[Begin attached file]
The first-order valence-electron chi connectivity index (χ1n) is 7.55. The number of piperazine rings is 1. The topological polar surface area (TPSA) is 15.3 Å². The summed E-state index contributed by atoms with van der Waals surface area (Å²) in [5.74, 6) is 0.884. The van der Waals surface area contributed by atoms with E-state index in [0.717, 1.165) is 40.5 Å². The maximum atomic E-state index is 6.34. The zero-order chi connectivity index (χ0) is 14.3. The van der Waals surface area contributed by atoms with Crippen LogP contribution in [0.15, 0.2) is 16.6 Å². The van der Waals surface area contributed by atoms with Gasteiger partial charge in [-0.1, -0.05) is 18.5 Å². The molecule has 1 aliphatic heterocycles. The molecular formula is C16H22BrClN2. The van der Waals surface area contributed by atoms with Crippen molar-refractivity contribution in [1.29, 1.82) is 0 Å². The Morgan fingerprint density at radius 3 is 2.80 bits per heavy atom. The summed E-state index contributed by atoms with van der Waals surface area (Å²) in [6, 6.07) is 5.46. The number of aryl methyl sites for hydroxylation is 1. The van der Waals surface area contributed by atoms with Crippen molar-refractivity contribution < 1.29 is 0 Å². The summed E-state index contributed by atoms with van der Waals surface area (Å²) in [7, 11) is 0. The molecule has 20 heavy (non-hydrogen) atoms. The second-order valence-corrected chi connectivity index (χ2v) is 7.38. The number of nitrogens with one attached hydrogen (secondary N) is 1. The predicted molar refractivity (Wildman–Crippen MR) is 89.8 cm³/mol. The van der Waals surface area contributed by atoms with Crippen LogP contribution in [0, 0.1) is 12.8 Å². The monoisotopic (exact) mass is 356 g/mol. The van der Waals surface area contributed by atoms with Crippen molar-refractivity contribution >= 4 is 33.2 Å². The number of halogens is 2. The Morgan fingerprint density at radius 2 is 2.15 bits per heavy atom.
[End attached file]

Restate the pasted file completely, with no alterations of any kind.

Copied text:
The first-order valence-electron chi connectivity index (χ1n) is 7.55. The number of piperazine rings is 1. The topological polar surface area (TPSA) is 15.3 Å². The summed E-state index contributed by atoms with van der Waals surface area (Å²) in [5.74, 6) is 0.884. The van der Waals surface area contributed by atoms with E-state index in [0.717, 1.165) is 40.5 Å². The maximum atomic E-state index is 6.34. The zero-order chi connectivity index (χ0) is 14.3. The van der Waals surface area contributed by atoms with Crippen LogP contribution in [0.15, 0.2) is 16.6 Å². The van der Waals surface area contributed by atoms with Gasteiger partial charge in [-0.1, -0.05) is 18.5 Å². The molecule has 1 aliphatic heterocycles. The molecular formula is C16H22BrClN2. The van der Waals surface area contributed by atoms with Crippen molar-refractivity contribution in [1.29, 1.82) is 0 Å². The Morgan fingerprint density at radius 3 is 2.80 bits per heavy atom. The summed E-state index contributed by atoms with van der Waals surface area (Å²) in [6, 6.07) is 5.46. The number of aryl methyl sites for hydroxylation is 1. The van der Waals surface area contributed by atoms with Crippen molar-refractivity contribution < 1.29 is 0 Å². The summed E-state index contributed by atoms with van der Waals surface area (Å²) in [7, 11) is 0. The molecule has 20 heavy (non-hydrogen) atoms. The second-order valence-corrected chi connectivity index (χ2v) is 7.38. The number of nitrogens with one attached hydrogen (secondary N) is 1. The predicted molar refractivity (Wildman–Crippen MR) is 89.8 cm³/mol. The van der Waals surface area contributed by atoms with Crippen LogP contribution in [0, 0.1) is 12.8 Å². The monoisotopic (exact) mass is 356 g/mol. The van der Waals surface area contributed by atoms with Crippen molar-refractivity contribution >= 4 is 33.2 Å². The number of halogens is 2. The Morgan fingerprint density at radius 2 is 2.15 bits per heavy atom.